An artist's depiction of the New Horizons spacecraft approaching… (Johns Hopkins University…)
Astronomers just keep finding more moons around Pluto. They scoped out the first and largest, Charon, in 1976; the fifth, tiny P5, was spotted just this summer by the Hubble Space Telescope.
Such discoveries are fascinating for planetary scientists, who are working to understand the complex makeup and movements of objects in the Kuiper Belt, the vast field of orbiting icy rocks beyond Neptune that includes dwarf planets like Pluto as well as smaller chunks of stuff.
But finding new moons and other stuff floating around in the outer solar system may create headaches for the team operating NASA’s New Horizons spacecraft for the space agency's mission to Pluto. The piano-sized craft is the fastest ever launched, according to this NASA release. It has been zooming away from Earth for nearly seven years, and is scheduled to make a close approach of Pluto and its moons on July 14, 2015. At that point, it will have traveled 3 billion miles since leaving Earth.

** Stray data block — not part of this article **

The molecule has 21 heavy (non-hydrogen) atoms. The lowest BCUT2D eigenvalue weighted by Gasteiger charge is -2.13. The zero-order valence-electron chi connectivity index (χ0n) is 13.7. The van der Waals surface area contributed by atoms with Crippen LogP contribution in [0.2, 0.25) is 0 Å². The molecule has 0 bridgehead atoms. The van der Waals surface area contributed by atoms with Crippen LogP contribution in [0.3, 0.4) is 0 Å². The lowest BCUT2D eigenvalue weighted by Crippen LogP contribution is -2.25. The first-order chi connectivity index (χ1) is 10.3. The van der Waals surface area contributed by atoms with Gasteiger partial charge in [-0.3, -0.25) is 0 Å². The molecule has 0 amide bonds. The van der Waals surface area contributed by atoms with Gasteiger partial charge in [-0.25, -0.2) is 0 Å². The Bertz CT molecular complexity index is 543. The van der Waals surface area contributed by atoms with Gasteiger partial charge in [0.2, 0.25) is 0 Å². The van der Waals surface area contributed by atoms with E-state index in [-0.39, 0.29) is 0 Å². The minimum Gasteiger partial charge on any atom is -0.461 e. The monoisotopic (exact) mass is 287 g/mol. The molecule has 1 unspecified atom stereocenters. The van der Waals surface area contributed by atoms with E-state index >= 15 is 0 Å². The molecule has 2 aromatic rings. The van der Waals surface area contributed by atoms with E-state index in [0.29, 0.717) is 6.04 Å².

Unfortunately, the more stuff floating around near the speedy spacecraft’s target, the higher the danger that it will sustain crippling damage during its explorations, scientists said at a news conference Tuesday at the American Astronomical Society’s Division for Planetary Sciences meeting in Reno.
“Because our spacecraft is traveling so fast — more than 30,000 miles per hour — a collision with a single pebble, or even a millimeter-sized grain, could cripple or destroy New Horizons,” said Johns Hopkins University Applied Physics Laboratory scientist Hal Weaver, a New Horizons team member, in a statement.
“We need to steer clear of any debris zones around Pluto,” he added.
To avoid a threatening collision, the team has to consider steering their ship on a “bailout trajectory” that would take it farther away from Pluto than scientists had originally hoped, said Southwest Research Institute planetary scientist Leslie Young, who is also a New Horizons scientist. She said that the team would still be able to accomplish its main objectives.
The group will have to use telescopes, computer simulations and a host of other tools to figure out where debris lies in orbit. Alan Stern, another team member and Southwest Research Institute scientist, said that they may not know whether they need to change New Horizons’ course until “just 10 days before reaching Pluto.” He called the situation "a bit of a cliffhanger."